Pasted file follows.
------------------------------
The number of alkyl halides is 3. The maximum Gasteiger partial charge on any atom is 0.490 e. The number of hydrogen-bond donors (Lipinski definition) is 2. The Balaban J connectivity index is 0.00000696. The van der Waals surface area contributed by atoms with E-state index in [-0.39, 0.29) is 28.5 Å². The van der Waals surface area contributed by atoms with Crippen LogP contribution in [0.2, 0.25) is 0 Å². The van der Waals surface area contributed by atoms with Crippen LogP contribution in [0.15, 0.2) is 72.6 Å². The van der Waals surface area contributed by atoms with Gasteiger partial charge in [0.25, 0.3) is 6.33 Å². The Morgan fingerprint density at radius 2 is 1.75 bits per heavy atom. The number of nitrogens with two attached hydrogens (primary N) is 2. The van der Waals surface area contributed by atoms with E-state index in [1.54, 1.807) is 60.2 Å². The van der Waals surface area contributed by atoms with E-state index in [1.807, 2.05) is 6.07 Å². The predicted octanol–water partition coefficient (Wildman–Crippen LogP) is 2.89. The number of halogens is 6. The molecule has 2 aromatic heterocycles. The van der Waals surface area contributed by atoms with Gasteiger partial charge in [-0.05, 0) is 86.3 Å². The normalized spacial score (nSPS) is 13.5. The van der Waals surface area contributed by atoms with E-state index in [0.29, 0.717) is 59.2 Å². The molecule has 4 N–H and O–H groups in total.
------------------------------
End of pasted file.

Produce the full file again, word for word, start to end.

The number of alkyl halides is 3. The maximum Gasteiger partial charge on any atom is 0.490 e. The number of hydrogen-bond donors (Lipinski definition) is 2. The Balaban J connectivity index is 0.00000696. The van der Waals surface area contributed by atoms with E-state index in [-0.39, 0.29) is 28.5 Å². The van der Waals surface area contributed by atoms with Crippen LogP contribution in [0.2, 0.25) is 0 Å². The van der Waals surface area contributed by atoms with Crippen LogP contribution in [0.15, 0.2) is 72.6 Å². The van der Waals surface area contributed by atoms with Gasteiger partial charge in [0.25, 0.3) is 6.33 Å². The Morgan fingerprint density at radius 2 is 1.75 bits per heavy atom. The number of nitrogens with two attached hydrogens (primary N) is 2. The van der Waals surface area contributed by atoms with E-state index in [1.54, 1.807) is 60.2 Å². The van der Waals surface area contributed by atoms with E-state index in [1.807, 2.05) is 6.07 Å². The predicted octanol–water partition coefficient (Wildman–Crippen LogP) is 2.89. The number of halogens is 6. The molecule has 2 aromatic heterocycles. The van der Waals surface area contributed by atoms with Gasteiger partial charge in [-0.05, 0) is 86.3 Å². The normalized spacial score (nSPS) is 13.5. The van der Waals surface area contributed by atoms with E-state index in [0.29, 0.717) is 59.2 Å². The molecule has 4 N–H and O–H groups in total.